Sometime in the next 24 hours we will be switching European Tribune over to a new layout. This will involve a little downtime and no doubt some teething troubles. Do not adjust your set. - Colman

Surely any currency only has value, to the extent that users have trust that it will be a reliable store of value. This principle seems to apply to any material object, given the status of money, as well as to any electronic equivalent.

There is very little real value in an arbitrary lump of metal; with a specified shape, composition and surface decoration. Even something like gold is only likely to be melted down and used for something else, if its monetary value is considered to be less than the value of the metal if used for a non coinage purpose.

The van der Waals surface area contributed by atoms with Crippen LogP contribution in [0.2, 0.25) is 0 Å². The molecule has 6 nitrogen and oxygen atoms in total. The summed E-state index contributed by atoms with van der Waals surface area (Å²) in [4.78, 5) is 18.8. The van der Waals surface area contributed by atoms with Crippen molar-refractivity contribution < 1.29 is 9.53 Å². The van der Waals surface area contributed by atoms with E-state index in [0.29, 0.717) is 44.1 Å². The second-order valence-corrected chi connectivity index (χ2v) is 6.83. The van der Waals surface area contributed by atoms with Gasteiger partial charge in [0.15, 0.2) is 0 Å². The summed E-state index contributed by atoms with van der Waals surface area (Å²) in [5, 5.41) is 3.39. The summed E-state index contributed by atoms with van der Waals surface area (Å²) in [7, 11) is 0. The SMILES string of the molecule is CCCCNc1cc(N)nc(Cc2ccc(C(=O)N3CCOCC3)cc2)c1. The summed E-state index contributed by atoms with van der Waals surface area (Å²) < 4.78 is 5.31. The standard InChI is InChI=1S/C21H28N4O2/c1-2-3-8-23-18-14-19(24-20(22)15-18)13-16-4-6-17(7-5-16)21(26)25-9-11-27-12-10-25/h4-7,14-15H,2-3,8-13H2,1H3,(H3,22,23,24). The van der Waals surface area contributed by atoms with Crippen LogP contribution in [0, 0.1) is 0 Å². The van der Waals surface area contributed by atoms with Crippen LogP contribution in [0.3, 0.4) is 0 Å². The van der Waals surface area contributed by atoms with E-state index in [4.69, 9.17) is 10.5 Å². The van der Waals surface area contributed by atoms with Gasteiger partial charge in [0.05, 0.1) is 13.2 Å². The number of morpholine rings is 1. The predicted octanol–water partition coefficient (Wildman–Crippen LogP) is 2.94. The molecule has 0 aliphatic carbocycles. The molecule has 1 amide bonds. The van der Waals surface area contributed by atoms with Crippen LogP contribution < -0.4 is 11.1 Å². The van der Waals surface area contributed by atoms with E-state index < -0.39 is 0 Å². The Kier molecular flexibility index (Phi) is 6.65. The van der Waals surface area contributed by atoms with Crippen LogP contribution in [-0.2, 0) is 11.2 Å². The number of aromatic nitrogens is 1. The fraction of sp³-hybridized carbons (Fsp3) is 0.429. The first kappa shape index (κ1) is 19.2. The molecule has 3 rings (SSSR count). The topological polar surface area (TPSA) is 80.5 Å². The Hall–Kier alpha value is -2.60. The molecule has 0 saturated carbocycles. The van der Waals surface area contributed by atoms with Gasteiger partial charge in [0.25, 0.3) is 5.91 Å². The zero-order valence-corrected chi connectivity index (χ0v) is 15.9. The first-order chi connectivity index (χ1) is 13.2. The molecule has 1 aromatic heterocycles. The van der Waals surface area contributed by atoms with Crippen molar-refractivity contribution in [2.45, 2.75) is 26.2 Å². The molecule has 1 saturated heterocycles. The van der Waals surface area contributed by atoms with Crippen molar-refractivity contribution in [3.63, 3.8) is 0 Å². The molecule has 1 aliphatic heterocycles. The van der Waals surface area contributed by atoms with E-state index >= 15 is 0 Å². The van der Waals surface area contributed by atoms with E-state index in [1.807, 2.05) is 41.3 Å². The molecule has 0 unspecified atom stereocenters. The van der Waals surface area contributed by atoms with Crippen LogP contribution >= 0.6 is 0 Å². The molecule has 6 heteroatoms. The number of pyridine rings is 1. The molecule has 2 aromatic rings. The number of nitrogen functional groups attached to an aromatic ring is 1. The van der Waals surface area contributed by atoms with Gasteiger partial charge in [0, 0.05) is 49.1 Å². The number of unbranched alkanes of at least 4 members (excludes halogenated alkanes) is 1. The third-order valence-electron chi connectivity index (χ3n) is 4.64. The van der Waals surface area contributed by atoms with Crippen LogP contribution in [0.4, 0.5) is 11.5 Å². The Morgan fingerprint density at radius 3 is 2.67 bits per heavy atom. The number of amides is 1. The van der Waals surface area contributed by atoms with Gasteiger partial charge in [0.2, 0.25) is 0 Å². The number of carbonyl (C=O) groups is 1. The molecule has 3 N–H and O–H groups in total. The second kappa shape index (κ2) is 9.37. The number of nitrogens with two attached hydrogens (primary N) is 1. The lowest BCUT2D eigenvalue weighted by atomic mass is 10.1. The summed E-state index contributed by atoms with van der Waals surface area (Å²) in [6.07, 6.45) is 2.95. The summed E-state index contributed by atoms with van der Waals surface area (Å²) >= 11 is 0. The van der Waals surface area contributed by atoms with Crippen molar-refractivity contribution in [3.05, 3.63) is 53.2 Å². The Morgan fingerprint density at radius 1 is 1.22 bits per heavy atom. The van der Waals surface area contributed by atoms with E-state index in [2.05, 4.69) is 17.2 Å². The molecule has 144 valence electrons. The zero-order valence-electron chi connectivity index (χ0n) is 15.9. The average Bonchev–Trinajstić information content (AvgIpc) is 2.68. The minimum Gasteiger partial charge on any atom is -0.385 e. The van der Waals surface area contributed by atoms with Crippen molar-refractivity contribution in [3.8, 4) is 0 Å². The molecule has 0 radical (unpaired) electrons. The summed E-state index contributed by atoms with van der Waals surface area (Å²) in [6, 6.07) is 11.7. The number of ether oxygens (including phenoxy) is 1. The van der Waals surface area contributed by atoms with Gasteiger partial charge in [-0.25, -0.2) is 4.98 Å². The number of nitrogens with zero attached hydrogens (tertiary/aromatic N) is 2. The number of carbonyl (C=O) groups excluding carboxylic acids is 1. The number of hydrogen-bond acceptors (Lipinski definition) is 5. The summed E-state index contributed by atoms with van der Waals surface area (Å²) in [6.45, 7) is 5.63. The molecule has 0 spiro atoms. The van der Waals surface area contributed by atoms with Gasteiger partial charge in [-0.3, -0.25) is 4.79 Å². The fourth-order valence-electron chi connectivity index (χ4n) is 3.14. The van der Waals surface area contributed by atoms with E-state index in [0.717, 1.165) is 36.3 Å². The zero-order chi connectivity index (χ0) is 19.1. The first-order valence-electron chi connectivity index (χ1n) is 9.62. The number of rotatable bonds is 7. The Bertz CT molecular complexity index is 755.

If the authority which issued the currency is overrun by an enemy, its money will be largely valueless. For example the Confederate dollar only had value after mid 1865 as a curiosity for collectors.

An electronic currency presumably has no value at all if faith in it is lost, since unlike metal or paper currency it cannot be recycled or collected.

by Gary J on Sun Jan 6th, 2013 at 02:30:28 PM EST
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